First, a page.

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Hottie Topic
John Walters
December 25, 2000
It's the season's second-most discussed poll. We speak of Playboy's Choose America's Sexiest Sportscaster contest, in which the men's magazine asks readers to vote on its website for the hottest among 10 female TV sports personalities. "The winner," says Playboy sports editor Blair Fischer, "will be asked to pose nude in an upcoming issue."
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December 25, 2000

Hottie Topic

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It's the season's second-most discussed poll. We speak of Playboy's Choose America's Sexiest Sportscaster contest, in which the men's magazine asks readers to vote on its website for the hottest among 10 female TV sports personalities. "The winner," says Playboy sports editor Blair Fischer, "will be asked to pose nude in an upcoming issue."

Darvalous. Ever since the 1970s a number of beautiful women have been castor miscast—as TV sports journalists. A poll such as Playboy's only contributes to the difficulty in distinguishing which females on television are pursuing sports journalism and which are merely pursuing stardom, and in determining whether genuine reporting credentials are prized by network executives. "We're backsliding" is the reaction of Fox Sports Net's Jeanne Zelasko, whom Playboy didn't include in the contest. "When I talk to young women about careers in this field, do I advise them to get a solid background in sports and reporting, or do I tell them to enter a beauty contest?"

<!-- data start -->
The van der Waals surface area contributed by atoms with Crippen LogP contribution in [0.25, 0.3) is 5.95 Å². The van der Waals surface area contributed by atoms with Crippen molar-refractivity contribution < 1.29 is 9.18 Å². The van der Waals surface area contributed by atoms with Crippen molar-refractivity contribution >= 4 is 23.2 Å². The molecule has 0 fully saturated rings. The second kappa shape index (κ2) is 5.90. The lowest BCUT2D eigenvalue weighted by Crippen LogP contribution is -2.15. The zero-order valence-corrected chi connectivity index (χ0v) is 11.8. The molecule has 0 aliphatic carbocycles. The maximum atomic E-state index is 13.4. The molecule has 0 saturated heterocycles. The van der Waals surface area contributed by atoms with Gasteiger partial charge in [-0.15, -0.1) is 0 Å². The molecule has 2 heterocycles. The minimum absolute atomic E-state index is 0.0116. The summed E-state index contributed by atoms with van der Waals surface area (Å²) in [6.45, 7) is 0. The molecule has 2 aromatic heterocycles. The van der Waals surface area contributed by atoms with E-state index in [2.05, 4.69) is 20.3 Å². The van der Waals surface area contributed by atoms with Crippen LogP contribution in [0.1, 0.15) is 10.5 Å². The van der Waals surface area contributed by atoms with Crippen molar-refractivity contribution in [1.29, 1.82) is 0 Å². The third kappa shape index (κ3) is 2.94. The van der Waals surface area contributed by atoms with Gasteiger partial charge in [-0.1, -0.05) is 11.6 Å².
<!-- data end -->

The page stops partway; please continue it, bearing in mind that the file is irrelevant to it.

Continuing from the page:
According to Fox Sports Net publicist Greg Phillips, Fischer misrepresented the intent of Playboy's editors when he phoned requesting a photo of reporter Lisa Guerrero. "He told us that they wanted to do a story on women sportscasters," says Phillips. "The word poll or survey was never used."

Responds Fischer, "We didn't necessarily know we were going to do a poll right away." Misled or not, none of the 10 contestants have denounced the vote or contacted Playboy about being removed from the ballot. "We're damned if we do and damned if we don't," says Guerrero. "It's easier to have a sense of humor about it." In other words, just grin and—maybe later—bare it.

For some participants there was a limit to cooperation. ABC, for instance, refused to send Playboy a photo of Monday Night Football's Melissa Stark, so the magazine went with the one on the network's website. On the other hand, according to Fischer, he fielded phone calls from the publicist for NBC's NBA Inside Stuff cohost Summer Sanders, as well as from the agent for CBS's multisport reporter Bonnie Bernstein, offering Playboy their latest photos.

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